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An economic case for reliability

19 April 2012

Ron Stallworth, global business manager, Asset Management at Honeywell Process Solutions, believes that a facility can now only be considered to be ‘world-class’ if they can create competitive advantage, for example, through the use of reliability and asset management programmes.

The ‘world class’ label was, traditionally, given to facilities based solely on size. More recently, however, the label has evolved to represent performance-based benchmarks around beating the competition to market or having the most efficient product lines.

Unfortunately as they mature many of these leading industry performers are gradually losing their world-class status due to their inability to adapt quickly to market changes.

Creating a competitive advantage is now key to success. One area of opportunity that many companies are using to gain this competitive advantage is the implementation of reliability and asset management programs and strategies. Programs such as Operator Driven Reliability (ODR)* and Reliability Centered Maintenance (RCM)** can significantly reduce the cost of operations and maintenance while enabling companies to bridge the gap between maintenance and operations.

Another important area that needs to be considered is the impact of incidents on plant operations, performance and industry status. According to studies produced by the Abnormal Situation Management Consortium – a research and development group founded in 1994 by Honeywell, to address customer concerns about the high cost of plant incidents – incidents and downtime in the US refining and petrochemical industries cost $10 billion annually in lost profits, with a $20 billion impact to the economy. Based on these figures, financial losses from a single incident could easily mask any technology or performance-related gains. This only goes to highlight the fact that, truly world class performing companies cannot afford to ignore any aspect of operation and maintenance – this includes human factors.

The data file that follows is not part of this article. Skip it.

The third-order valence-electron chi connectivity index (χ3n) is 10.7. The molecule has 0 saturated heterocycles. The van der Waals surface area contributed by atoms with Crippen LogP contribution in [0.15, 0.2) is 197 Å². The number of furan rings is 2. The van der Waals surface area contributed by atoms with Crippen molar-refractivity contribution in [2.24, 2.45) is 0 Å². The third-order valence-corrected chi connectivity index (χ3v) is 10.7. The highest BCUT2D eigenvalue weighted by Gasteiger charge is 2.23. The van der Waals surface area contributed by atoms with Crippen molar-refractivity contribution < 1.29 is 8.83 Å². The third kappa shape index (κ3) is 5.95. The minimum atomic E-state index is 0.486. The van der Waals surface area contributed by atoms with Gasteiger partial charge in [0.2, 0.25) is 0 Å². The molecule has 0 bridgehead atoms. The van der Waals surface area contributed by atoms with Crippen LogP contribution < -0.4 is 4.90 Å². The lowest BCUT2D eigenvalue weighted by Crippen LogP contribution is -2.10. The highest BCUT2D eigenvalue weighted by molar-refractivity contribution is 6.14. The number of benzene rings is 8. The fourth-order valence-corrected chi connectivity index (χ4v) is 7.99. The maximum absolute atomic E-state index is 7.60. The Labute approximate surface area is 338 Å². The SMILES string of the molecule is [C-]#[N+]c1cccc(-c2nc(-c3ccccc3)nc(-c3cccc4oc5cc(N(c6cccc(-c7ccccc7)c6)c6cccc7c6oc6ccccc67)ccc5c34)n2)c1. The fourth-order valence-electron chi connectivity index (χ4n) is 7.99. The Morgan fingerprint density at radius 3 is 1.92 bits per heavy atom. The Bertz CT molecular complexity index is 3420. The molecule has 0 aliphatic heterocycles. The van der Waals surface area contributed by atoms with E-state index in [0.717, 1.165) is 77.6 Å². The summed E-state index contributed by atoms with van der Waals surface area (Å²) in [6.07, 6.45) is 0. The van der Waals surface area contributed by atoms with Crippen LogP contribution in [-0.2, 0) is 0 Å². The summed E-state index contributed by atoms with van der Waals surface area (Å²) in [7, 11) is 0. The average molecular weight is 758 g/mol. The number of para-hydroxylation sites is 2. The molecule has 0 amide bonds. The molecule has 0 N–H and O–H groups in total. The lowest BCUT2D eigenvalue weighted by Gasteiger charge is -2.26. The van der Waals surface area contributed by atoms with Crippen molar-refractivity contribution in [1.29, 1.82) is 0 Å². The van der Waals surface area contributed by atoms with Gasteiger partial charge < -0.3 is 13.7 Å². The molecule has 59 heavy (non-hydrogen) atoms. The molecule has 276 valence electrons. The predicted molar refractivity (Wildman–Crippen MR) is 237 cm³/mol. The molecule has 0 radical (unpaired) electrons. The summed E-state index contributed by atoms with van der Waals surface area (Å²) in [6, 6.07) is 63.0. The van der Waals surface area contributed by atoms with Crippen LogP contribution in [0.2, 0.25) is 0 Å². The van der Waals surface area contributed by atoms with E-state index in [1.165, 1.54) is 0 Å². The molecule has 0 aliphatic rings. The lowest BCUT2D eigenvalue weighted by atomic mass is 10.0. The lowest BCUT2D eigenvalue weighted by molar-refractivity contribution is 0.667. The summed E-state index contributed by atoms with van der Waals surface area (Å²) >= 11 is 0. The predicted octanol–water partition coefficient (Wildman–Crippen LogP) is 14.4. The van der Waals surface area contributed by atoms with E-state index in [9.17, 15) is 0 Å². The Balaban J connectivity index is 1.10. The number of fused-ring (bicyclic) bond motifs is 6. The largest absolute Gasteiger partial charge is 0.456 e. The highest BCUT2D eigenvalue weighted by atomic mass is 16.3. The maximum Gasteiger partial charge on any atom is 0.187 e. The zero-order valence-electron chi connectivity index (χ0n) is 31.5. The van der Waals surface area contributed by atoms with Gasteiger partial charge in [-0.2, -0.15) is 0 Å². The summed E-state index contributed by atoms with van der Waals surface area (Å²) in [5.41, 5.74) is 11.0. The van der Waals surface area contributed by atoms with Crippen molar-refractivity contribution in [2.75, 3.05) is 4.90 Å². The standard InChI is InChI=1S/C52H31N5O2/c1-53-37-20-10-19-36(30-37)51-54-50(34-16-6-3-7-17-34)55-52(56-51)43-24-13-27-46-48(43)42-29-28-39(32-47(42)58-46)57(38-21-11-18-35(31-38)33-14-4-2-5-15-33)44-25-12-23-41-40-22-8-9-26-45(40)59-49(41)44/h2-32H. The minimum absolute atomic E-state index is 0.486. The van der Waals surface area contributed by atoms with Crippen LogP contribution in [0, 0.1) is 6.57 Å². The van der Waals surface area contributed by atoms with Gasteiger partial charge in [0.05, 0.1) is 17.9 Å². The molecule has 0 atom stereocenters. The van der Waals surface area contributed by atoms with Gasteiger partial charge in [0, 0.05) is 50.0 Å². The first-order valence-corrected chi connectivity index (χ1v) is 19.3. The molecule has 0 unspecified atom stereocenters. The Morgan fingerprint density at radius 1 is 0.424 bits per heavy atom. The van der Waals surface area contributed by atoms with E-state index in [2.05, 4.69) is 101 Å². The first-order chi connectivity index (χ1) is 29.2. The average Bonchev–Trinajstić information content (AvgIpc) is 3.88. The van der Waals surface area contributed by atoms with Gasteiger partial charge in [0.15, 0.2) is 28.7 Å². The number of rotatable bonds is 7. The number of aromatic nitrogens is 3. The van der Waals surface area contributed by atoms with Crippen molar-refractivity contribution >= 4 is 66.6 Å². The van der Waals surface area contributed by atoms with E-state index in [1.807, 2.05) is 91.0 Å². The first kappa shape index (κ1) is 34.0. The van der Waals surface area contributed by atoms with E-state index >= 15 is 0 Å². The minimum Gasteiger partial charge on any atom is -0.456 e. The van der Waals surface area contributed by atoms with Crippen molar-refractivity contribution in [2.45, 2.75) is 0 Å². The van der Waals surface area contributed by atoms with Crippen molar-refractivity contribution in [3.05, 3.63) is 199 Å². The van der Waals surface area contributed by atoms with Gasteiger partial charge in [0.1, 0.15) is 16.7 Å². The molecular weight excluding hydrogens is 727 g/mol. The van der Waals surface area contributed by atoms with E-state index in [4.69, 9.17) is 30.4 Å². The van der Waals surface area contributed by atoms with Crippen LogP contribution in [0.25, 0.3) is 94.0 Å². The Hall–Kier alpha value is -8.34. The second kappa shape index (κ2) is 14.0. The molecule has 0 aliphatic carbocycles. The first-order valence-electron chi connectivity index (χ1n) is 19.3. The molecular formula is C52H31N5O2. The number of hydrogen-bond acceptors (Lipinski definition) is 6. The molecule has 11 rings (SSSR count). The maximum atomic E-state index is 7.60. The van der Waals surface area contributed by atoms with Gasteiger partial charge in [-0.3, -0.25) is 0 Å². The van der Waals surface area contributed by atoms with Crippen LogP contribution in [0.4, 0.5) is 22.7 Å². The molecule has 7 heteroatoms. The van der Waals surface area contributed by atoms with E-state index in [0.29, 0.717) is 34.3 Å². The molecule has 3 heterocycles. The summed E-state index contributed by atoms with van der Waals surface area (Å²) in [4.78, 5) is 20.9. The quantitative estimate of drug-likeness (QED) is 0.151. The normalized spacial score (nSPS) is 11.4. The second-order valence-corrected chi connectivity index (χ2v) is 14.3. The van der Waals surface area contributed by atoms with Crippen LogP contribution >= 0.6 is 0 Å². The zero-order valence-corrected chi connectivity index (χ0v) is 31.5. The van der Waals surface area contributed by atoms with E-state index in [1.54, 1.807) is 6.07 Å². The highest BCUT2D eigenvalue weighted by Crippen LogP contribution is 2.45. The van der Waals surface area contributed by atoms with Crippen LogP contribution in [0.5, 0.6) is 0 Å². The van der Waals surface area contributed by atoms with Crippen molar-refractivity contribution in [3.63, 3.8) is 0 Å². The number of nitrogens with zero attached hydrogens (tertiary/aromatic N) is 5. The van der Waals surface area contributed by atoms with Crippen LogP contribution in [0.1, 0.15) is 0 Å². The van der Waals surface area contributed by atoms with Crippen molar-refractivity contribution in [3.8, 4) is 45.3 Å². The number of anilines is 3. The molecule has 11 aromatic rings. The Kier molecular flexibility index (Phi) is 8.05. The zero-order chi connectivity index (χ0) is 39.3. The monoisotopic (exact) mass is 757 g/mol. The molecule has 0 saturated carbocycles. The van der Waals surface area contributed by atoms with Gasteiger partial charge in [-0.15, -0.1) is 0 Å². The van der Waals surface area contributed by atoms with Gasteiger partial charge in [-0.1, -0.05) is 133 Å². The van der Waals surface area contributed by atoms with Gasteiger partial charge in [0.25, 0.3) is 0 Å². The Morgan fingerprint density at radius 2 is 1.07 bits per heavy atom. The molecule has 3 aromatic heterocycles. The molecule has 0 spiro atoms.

Focus on reliability
Today’s global markets mean that it is less likely for a single company to be able to influence upstream or downstream market prices. It can, however, influence its individual operations through cost reduction, improved efficiencies and other internal factors that increase safety and profitability. Reliability initiatives enable improvements to be made within the boundaries of the plant; where it has the most influence.

Focusing on improving reliability can provide dramatic results. In the refining industry, for example, where more companies are taking this approach, results can include:
• 5-10% improvement in availability
• 10-20% decrease in maintenance costs
• 25-35% increase in equipment uptime.

These benefits extend beyond monetary value by reducing the probability of safety incidents and environmental excursions, which can be debilitating. A key element to consider is that almost any reliability improvement, regardless of the scope, will result in incremental benefits in both safety and profitability.

Justifying investment in reliability
The value of physical assets in process facilities can range from hundreds of thousands of euros to well into the billions for large, asset-intensive businesses. These facilities incur expenses on a regular basis such as depreciation, taxes, staffing, feedstock, utilities, insurance premiums, and maintenance. As a result, value creation for the owners is largely determined by factors that productivity and margin. Additionally, factors such as safety incidents, downtime, poor Overall Equipment Effectiveness (OEE) and poor efficiency all inhibit the ability to maximise value.